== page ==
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Rick Ross yells about coke for another hour on Hood Billionaire

Everything about Rick Ross is big. This has been the story since his first record—big voice, big man, big appetites. It’s no coincidence, then, that his artistic apex was also the moment he finally made a record as IMAX-sized as his persona, 2010’s Teflon Don. An atomic bomb of a single like “B.M.F.” had the feel of inevitability: AC/DC was never going to be a bar band, and Rick Ross was never going to be a mixtape rapper. But the thing about size as a defining artistic trait is that, while it’s impressive, it’s also easy to turn against. (Just ask Michael Bay.) Every official record Ross has released since Teflon Don has been met with a series of shrugs, even as he continues doing most of the things he did on that record: bellowing about seafood and molly amid impossibly opulent productions.


Hood Billionaire is perhaps the most obstinate comeback attempt in recent memory. Ross is declaring nothing is wrong, and that he will not change a lick, even as he releases his second full hour of music in 2014, loaded with non-starting singles. Like March’s Mastermind, Hood Billionaire is an overlong 16 tracks of Ross luxuriating in his excesses, including the most expensive productions this side of Watch The Throne. For a while, it works. The title track reunites Ross with “B.M.F.” producer Lex Luger, and, even if the result feels like a meek memory of that track, Ross sounds thoroughly at ease screaming “ME!” behind raps about buying your wife a new washer-dryer. (“I seen it in your son’s face, I’m who he admires,” he says, po-faced.) The paranoid, romantic “Phone Tap” finds the MC at his Elmore Leonard-best, weaving a neon-lit fable over rock guitars just chintzy enough to work. In “Elvis Presley Blvd.” he breathes fire all over a Toomp beat that would’ve torched rap radio four years ago.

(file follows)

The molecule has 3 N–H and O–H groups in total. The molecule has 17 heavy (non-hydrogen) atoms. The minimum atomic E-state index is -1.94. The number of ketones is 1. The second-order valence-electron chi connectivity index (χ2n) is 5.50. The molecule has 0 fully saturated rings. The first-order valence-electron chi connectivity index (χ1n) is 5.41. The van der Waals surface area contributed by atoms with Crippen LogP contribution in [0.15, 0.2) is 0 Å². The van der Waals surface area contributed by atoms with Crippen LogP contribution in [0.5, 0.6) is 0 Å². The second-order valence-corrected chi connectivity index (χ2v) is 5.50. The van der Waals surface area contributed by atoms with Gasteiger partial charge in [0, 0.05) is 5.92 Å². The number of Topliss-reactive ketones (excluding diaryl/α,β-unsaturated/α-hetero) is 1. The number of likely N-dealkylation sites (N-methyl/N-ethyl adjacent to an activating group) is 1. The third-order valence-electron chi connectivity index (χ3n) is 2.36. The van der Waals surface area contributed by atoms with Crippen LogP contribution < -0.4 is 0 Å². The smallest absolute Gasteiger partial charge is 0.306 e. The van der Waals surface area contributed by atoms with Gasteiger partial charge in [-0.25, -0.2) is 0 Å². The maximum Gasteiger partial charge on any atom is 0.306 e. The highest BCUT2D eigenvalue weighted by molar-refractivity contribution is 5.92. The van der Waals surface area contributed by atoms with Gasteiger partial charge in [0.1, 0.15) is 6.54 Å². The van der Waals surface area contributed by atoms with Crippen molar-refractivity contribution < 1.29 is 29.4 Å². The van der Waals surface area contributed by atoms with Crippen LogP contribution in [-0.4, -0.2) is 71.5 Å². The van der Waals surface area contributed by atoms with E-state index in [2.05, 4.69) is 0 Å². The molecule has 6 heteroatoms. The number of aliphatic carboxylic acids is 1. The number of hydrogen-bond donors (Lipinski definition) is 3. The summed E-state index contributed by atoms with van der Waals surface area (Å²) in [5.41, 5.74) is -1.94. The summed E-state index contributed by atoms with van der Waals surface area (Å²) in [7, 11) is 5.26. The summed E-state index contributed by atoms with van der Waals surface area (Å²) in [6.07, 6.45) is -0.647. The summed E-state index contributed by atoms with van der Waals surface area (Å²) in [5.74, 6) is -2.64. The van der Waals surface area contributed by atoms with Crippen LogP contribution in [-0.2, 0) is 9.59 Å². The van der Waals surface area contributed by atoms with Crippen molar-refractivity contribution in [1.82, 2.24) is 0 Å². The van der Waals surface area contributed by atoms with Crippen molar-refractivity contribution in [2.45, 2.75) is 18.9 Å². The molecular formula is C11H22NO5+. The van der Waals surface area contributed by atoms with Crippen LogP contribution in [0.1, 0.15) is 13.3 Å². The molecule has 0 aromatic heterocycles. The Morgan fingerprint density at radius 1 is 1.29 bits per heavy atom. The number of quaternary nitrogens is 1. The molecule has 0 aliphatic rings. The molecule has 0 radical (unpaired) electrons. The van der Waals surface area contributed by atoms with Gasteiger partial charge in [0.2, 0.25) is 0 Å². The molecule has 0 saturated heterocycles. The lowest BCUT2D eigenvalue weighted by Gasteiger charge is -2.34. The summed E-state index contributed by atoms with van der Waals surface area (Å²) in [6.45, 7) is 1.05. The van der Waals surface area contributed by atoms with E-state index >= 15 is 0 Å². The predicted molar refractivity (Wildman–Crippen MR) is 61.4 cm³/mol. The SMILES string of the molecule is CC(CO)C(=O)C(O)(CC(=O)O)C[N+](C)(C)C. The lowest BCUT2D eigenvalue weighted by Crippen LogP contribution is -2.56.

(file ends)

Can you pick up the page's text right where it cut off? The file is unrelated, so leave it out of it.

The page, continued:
There are few arguments in criticism more tiring than the shrugged, “It’s good for what it is,” but in a sense that is exactly how Ross is positioning himself. For all his talk of caviar, he has become the rap equivalent of lasagna. This is not a bad thing: After lasagna, you leave the table full of the things you wanted when you sat down, assuming those things were cheese, meat, and starch. Unfortunately, the second half of Hood Billionaire fails to even provide those comforts. Ross tries on electro, goes underwater with Snoop, swaps sex partners with R. Kelly, and eventually ends up kicking mournful blues-raps with Big K.R.I.T. (The guitars there are, finally, too chintzy to work.) Among the thirty-odd tracks Ross has released in 2014, there are a dozen or so that could make for—if not an equal to Teflon Don or the mixtape Rich Forever—at least the solid, workmanlike follow-up the MC yearns to make. But that’s the fundamental tension here: He’s rapping like a billionaire and making records like he owes someone money.

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